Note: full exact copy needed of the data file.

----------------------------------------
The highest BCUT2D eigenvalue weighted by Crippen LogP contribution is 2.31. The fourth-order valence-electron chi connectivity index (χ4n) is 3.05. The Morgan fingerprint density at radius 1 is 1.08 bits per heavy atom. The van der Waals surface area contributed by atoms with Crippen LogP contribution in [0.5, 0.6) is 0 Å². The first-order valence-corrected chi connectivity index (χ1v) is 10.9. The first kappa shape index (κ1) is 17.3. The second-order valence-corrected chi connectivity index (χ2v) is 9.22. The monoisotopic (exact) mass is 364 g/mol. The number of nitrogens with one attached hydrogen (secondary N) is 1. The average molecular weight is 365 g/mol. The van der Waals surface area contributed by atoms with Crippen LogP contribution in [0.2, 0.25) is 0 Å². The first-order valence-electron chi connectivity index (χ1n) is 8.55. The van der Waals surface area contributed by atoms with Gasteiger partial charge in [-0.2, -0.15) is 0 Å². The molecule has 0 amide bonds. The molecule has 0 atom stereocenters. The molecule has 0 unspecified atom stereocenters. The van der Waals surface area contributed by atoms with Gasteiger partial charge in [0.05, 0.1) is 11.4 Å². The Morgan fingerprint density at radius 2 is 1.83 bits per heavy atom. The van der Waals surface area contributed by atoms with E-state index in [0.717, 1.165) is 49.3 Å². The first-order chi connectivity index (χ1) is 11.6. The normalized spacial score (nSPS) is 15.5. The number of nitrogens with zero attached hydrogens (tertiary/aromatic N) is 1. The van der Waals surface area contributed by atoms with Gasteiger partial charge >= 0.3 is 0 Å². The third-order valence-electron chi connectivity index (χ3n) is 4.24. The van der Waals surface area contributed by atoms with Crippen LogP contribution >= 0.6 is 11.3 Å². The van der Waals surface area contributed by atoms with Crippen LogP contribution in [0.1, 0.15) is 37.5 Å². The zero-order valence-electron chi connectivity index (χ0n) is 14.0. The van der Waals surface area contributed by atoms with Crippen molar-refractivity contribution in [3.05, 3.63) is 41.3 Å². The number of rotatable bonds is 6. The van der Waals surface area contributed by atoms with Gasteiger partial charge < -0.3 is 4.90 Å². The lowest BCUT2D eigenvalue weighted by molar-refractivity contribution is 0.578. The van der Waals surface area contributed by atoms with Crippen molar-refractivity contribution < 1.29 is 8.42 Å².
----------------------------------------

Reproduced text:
The highest BCUT2D eigenvalue weighted by Crippen LogP contribution is 2.31. The fourth-order valence-electron chi connectivity index (χ4n) is 3.05. The Morgan fingerprint density at radius 1 is 1.08 bits per heavy atom. The van der Waals surface area contributed by atoms with Crippen LogP contribution in [0.5, 0.6) is 0 Å². The first-order valence-corrected chi connectivity index (χ1v) is 10.9. The first kappa shape index (κ1) is 17.3. The second-order valence-corrected chi connectivity index (χ2v) is 9.22. The monoisotopic (exact) mass is 364 g/mol. The number of nitrogens with one attached hydrogen (secondary N) is 1. The average molecular weight is 365 g/mol. The van der Waals surface area contributed by atoms with Crippen LogP contribution in [0.2, 0.25) is 0 Å². The first-order valence-electron chi connectivity index (χ1n) is 8.55. The van der Waals surface area contributed by atoms with Gasteiger partial charge in [-0.2, -0.15) is 0 Å². The molecule has 0 amide bonds. The molecule has 0 atom stereocenters. The molecule has 0 unspecified atom stereocenters. The van der Waals surface area contributed by atoms with Gasteiger partial charge in [0.05, 0.1) is 11.4 Å². The Morgan fingerprint density at radius 2 is 1.83 bits per heavy atom. The van der Waals surface area contributed by atoms with E-state index in [0.717, 1.165) is 49.3 Å². The first-order chi connectivity index (χ1) is 11.6. The normalized spacial score (nSPS) is 15.5. The number of nitrogens with zero attached hydrogens (tertiary/aromatic N) is 1. The van der Waals surface area contributed by atoms with Gasteiger partial charge >= 0.3 is 0 Å². The third-order valence-electron chi connectivity index (χ3n) is 4.24. The van der Waals surface area contributed by atoms with Crippen LogP contribution >= 0.6 is 11.3 Å². The van der Waals surface area contributed by atoms with Crippen LogP contribution in [0.1, 0.15) is 37.5 Å². The zero-order valence-electron chi connectivity index (χ0n) is 14.0. The van der Waals surface area contributed by atoms with Crippen molar-refractivity contribution in [3.05, 3.63) is 41.3 Å². The number of rotatable bonds is 6. The van der Waals surface area contributed by atoms with Gasteiger partial charge < -0.3 is 4.90 Å². The lowest BCUT2D eigenvalue weighted by molar-refractivity contribution is 0.578. The van der Waals surface area contributed by atoms with Crippen molar-refractivity contribution < 1.29 is 8.42 Å².